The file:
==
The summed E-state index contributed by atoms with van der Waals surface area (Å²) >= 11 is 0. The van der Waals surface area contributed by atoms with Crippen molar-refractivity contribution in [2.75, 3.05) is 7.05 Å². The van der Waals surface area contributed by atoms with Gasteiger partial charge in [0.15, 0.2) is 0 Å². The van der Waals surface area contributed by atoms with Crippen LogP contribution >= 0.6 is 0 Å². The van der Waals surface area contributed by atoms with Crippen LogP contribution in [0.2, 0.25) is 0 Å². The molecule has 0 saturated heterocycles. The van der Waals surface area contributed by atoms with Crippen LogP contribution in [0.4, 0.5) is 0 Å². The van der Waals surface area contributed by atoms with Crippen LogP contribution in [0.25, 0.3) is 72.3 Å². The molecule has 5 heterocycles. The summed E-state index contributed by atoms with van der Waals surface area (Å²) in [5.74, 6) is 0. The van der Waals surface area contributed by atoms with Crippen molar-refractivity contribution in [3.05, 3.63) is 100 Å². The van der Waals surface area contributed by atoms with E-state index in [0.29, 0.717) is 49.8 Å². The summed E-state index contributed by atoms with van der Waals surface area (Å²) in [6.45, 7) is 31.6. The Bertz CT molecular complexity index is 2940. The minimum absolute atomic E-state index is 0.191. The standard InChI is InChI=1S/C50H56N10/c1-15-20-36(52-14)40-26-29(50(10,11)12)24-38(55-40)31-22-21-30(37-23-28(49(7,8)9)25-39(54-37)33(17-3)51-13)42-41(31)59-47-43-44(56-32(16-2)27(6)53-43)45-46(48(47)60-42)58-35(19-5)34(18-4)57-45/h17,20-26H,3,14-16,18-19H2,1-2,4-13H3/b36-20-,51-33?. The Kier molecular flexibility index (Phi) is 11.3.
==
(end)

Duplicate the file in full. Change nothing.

The summed E-state index contributed by atoms with van der Waals surface area (Å²) >= 11 is 0. The van der Waals surface area contributed by atoms with Crippen molar-refractivity contribution in [2.75, 3.05) is 7.05 Å². The van der Waals surface area contributed by atoms with Gasteiger partial charge in [0.15, 0.2) is 0 Å². The van der Waals surface area contributed by atoms with Crippen LogP contribution >= 0.6 is 0 Å². The van der Waals surface area contributed by atoms with Crippen LogP contribution in [0.2, 0.25) is 0 Å². The molecule has 0 saturated heterocycles. The van der Waals surface area contributed by atoms with Crippen LogP contribution in [0.4, 0.5) is 0 Å². The van der Waals surface area contributed by atoms with Crippen LogP contribution in [0.25, 0.3) is 72.3 Å². The molecule has 5 heterocycles. The summed E-state index contributed by atoms with van der Waals surface area (Å²) in [5.74, 6) is 0. The van der Waals surface area contributed by atoms with Crippen molar-refractivity contribution in [3.05, 3.63) is 100 Å². The van der Waals surface area contributed by atoms with E-state index in [0.29, 0.717) is 49.8 Å². The summed E-state index contributed by atoms with van der Waals surface area (Å²) in [6.45, 7) is 31.6. The Bertz CT molecular complexity index is 2940. The minimum absolute atomic E-state index is 0.191. The standard InChI is InChI=1S/C50H56N10/c1-15-20-36(52-14)40-26-29(50(10,11)12)24-38(55-40)31-22-21-30(37-23-28(49(7,8)9)25-39(54-37)33(17-3)51-13)42-41(31)59-47-43-44(56-32(16-2)27(6)53-43)45-46(48(47)60-42)58-35(19-5)34(18-4)57-45/h17,20-26H,3,14-16,18-19H2,1-2,4-13H3/b36-20-,51-33?. The Kier molecular flexibility index (Phi) is 11.3.